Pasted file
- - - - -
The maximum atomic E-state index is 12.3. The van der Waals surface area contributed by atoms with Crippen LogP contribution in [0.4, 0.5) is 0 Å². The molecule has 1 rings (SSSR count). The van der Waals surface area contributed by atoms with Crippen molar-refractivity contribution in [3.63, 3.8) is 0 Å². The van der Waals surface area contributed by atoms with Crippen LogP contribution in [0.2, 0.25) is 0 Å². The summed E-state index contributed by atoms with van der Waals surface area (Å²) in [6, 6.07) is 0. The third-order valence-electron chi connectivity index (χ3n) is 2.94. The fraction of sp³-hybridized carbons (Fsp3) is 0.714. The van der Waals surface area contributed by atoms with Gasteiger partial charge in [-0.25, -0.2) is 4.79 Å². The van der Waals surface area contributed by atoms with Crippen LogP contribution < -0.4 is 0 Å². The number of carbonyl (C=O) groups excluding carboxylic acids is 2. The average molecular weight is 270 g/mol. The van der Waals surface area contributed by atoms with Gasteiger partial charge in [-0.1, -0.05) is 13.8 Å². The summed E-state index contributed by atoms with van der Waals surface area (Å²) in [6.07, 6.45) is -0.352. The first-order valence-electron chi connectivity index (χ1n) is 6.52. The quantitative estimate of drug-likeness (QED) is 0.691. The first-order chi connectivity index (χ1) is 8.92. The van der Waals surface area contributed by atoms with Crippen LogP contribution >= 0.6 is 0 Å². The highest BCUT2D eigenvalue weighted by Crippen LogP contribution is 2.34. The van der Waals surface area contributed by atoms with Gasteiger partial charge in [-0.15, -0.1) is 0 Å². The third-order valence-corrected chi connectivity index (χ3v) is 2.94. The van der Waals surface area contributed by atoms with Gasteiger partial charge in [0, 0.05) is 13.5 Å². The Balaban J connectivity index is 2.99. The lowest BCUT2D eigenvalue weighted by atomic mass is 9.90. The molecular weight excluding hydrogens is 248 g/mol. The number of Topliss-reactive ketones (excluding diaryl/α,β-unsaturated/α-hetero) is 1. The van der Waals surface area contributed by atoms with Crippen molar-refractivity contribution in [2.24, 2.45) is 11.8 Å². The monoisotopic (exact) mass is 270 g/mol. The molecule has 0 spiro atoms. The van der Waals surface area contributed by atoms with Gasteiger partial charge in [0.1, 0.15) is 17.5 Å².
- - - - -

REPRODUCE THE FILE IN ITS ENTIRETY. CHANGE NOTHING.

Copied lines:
The maximum atomic E-state index is 12.3. The van der Waals surface area contributed by atoms with Crippen LogP contribution in [0.4, 0.5) is 0 Å². The molecule has 1 rings (SSSR count). The van der Waals surface area contributed by atoms with Crippen molar-refractivity contribution in [3.63, 3.8) is 0 Å². The van der Waals surface area contributed by atoms with Crippen LogP contribution in [0.2, 0.25) is 0 Å². The summed E-state index contributed by atoms with van der Waals surface area (Å²) in [6, 6.07) is 0. The third-order valence-electron chi connectivity index (χ3n) is 2.94. The fraction of sp³-hybridized carbons (Fsp3) is 0.714. The van der Waals surface area contributed by atoms with Gasteiger partial charge in [-0.25, -0.2) is 4.79 Å². The van der Waals surface area contributed by atoms with Crippen LogP contribution < -0.4 is 0 Å². The number of carbonyl (C=O) groups excluding carboxylic acids is 2. The average molecular weight is 270 g/mol. The van der Waals surface area contributed by atoms with Gasteiger partial charge in [-0.1, -0.05) is 13.8 Å². The summed E-state index contributed by atoms with van der Waals surface area (Å²) in [6.07, 6.45) is -0.352. The first-order valence-electron chi connectivity index (χ1n) is 6.52. The quantitative estimate of drug-likeness (QED) is 0.691. The first-order chi connectivity index (χ1) is 8.92. The van der Waals surface area contributed by atoms with Crippen LogP contribution >= 0.6 is 0 Å². The highest BCUT2D eigenvalue weighted by Crippen LogP contribution is 2.34. The van der Waals surface area contributed by atoms with Gasteiger partial charge in [-0.15, -0.1) is 0 Å². The third-order valence-corrected chi connectivity index (χ3v) is 2.94. The van der Waals surface area contributed by atoms with Gasteiger partial charge in [0, 0.05) is 13.5 Å². The Balaban J connectivity index is 2.99. The lowest BCUT2D eigenvalue weighted by atomic mass is 9.90. The molecular weight excluding hydrogens is 248 g/mol. The number of Topliss-reactive ketones (excluding diaryl/α,β-unsaturated/α-hetero) is 1. The van der Waals surface area contributed by atoms with Crippen molar-refractivity contribution in [2.24, 2.45) is 11.8 Å². The monoisotopic (exact) mass is 270 g/mol. The molecule has 0 spiro atoms. The van der Waals surface area contributed by atoms with Gasteiger partial charge in [0.1, 0.15) is 17.5 Å².